My mom has played a role in every single wonderful thing I’ve ever done in my life. She’s the most beautiful, the toughest, sweetest, most resilient, most giving woman I’ve ever met. She’s so inspiring to me. She was a collegiate athlete, she played volleyball at Santa Clara University, she’s one of eight in her family. She’s just an amazing woman. She’s a woman who raised her kids to be tough in some positions but really caring. She’s just 100% heart and I take her with me every time I step on the court. If I have a bad attitude I hear her in my head telling me to snap out of it.
Can you talk about the “Thank You, Mom” campaign?
I’m really proud to be partnering with P&G because it’s given me this opportunity to hang out with my mom and to reflect on our lives together. It’s been really fun to sit down and just share the love. This “Thank You, Mom” campaign is something that I hold really close to my heart and it’s a great satisfaction that we’re helping youth sports and that we’re getting youth funding and it’s just a fantastic thing all around.
What is the Youth Sports Fund and why are sports important in kids’ lives?
The Youth Sports Fund is an amazing thing and with the “Thank You, Mom” campaign, if you like the page on Facebook, for every like P&G is going to donate $1 up to $100,000 to the youth sports fund. And that money will benefit the USOC and the NGB’s across the country. They’re hoping to raise $500,000 for these Youth Sports programs. They just want to get kids active and healthy and have access to sports because only positives come out of that. I’ve learned so many of life’s most important lessons through sports, that’s teamwork, communication, dedication, perseverance, taking your hard knocks, and it’s all through sports. It’s such a great social thing, it’s a just microcosm of life is what sports is all about. I’ve certainly had a beautiful life because of it and that’s why this campaign is so beautiful and it’s a simple way for people to get involved and support something that’s so healthy. P&G is doing a great job with the Youth Sports fund and they’re raising the next generation of Olympic hopefuls.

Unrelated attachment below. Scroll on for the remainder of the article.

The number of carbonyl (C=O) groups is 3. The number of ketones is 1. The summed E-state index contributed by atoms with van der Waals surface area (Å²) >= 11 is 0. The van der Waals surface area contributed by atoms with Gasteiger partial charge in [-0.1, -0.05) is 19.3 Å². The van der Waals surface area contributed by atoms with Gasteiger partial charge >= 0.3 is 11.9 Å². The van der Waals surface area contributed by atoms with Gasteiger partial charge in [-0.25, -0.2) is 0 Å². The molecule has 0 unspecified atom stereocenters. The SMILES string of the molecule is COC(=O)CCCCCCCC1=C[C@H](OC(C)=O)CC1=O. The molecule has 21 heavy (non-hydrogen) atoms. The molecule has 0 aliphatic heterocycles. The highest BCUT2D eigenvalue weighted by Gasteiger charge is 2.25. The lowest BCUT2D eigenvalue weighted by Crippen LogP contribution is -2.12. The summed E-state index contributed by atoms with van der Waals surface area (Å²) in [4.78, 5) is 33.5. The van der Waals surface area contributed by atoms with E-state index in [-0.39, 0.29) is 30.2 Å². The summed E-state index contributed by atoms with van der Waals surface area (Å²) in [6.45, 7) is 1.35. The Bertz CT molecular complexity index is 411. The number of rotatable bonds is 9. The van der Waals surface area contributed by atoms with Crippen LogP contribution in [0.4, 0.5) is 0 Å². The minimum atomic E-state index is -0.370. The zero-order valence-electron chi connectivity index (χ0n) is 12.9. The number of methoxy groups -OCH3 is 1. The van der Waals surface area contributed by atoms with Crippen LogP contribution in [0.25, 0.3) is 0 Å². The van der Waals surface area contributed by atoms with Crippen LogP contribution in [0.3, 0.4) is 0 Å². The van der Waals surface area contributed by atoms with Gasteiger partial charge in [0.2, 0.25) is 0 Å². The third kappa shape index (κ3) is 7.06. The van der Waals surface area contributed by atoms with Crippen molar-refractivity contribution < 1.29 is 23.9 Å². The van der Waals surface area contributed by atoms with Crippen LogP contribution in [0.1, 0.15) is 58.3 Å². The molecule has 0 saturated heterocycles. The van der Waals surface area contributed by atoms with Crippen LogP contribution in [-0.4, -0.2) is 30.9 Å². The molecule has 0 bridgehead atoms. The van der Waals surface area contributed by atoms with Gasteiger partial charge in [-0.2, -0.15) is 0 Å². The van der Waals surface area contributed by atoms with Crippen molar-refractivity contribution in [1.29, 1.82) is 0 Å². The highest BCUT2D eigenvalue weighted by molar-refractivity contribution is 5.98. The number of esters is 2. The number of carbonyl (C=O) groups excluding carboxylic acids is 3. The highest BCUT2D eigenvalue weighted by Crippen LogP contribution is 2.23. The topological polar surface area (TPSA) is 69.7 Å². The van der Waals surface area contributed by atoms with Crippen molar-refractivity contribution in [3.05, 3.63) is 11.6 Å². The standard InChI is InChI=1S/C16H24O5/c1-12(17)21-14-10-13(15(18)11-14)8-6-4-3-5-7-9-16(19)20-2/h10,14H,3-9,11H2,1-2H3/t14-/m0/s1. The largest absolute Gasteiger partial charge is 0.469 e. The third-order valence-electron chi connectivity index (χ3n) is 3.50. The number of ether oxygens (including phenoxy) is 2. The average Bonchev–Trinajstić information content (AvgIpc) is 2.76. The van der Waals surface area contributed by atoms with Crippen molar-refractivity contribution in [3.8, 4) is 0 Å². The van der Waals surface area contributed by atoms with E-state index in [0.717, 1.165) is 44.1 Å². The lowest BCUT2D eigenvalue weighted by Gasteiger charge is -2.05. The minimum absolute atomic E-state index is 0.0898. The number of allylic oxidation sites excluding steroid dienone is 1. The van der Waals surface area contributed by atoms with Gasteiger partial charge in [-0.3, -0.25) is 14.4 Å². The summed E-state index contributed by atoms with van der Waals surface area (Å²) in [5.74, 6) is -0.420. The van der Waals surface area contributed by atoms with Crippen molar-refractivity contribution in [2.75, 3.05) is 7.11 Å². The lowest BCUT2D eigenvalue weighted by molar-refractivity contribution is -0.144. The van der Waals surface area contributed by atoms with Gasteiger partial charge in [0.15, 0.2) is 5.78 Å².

What are you looking forward to most about the London Games?
I’m looking forward to everything but what I’m most looking forward to is winning. I want to do it as a mom, that to me will be such an accomplishment. My life is just so much richer and beautiful since becoming a mom and I want it all. I want to be the best in my field. And that to me is winning a gold medal in London and that’s what I’m going for. Representing Team USA will be so special so I want to go and win with Misty.
Are your kids motivating you when you’re out there competing?